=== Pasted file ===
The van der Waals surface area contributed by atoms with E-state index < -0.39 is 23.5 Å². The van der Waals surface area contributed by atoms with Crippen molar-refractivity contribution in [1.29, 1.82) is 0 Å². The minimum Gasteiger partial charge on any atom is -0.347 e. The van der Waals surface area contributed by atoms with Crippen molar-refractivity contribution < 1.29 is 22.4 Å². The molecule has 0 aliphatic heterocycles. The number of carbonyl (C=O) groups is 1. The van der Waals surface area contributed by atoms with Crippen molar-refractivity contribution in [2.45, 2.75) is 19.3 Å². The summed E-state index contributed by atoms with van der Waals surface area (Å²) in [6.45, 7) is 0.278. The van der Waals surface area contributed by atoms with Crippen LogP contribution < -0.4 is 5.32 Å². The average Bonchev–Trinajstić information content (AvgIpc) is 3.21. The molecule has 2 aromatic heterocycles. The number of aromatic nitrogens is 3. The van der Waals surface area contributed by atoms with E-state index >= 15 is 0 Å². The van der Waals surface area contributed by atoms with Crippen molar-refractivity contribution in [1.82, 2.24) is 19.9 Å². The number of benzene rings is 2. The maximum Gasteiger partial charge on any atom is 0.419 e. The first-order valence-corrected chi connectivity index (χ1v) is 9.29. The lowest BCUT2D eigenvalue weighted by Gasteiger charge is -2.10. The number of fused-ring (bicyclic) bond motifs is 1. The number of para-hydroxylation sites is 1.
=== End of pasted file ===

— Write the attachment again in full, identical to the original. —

The van der Waals surface area contributed by atoms with E-state index < -0.39 is 23.5 Å². The van der Waals surface area contributed by atoms with Crippen molar-refractivity contribution in [1.29, 1.82) is 0 Å². The minimum Gasteiger partial charge on any atom is -0.347 e. The van der Waals surface area contributed by atoms with Crippen molar-refractivity contribution < 1.29 is 22.4 Å². The molecule has 0 aliphatic heterocycles. The number of carbonyl (C=O) groups is 1. The van der Waals surface area contributed by atoms with Crippen molar-refractivity contribution in [2.45, 2.75) is 19.3 Å². The summed E-state index contributed by atoms with van der Waals surface area (Å²) in [6.45, 7) is 0.278. The van der Waals surface area contributed by atoms with Crippen LogP contribution < -0.4 is 5.32 Å². The average Bonchev–Trinajstić information content (AvgIpc) is 3.21. The molecule has 2 aromatic heterocycles. The number of aromatic nitrogens is 3. The van der Waals surface area contributed by atoms with E-state index >= 15 is 0 Å². The van der Waals surface area contributed by atoms with Crippen molar-refractivity contribution in [1.82, 2.24) is 19.9 Å². The number of benzene rings is 2. The maximum Gasteiger partial charge on any atom is 0.419 e. The first-order valence-corrected chi connectivity index (χ1v) is 9.29. The lowest BCUT2D eigenvalue weighted by Gasteiger charge is -2.10. The number of fused-ring (bicyclic) bond motifs is 1. The number of para-hydroxylation sites is 1.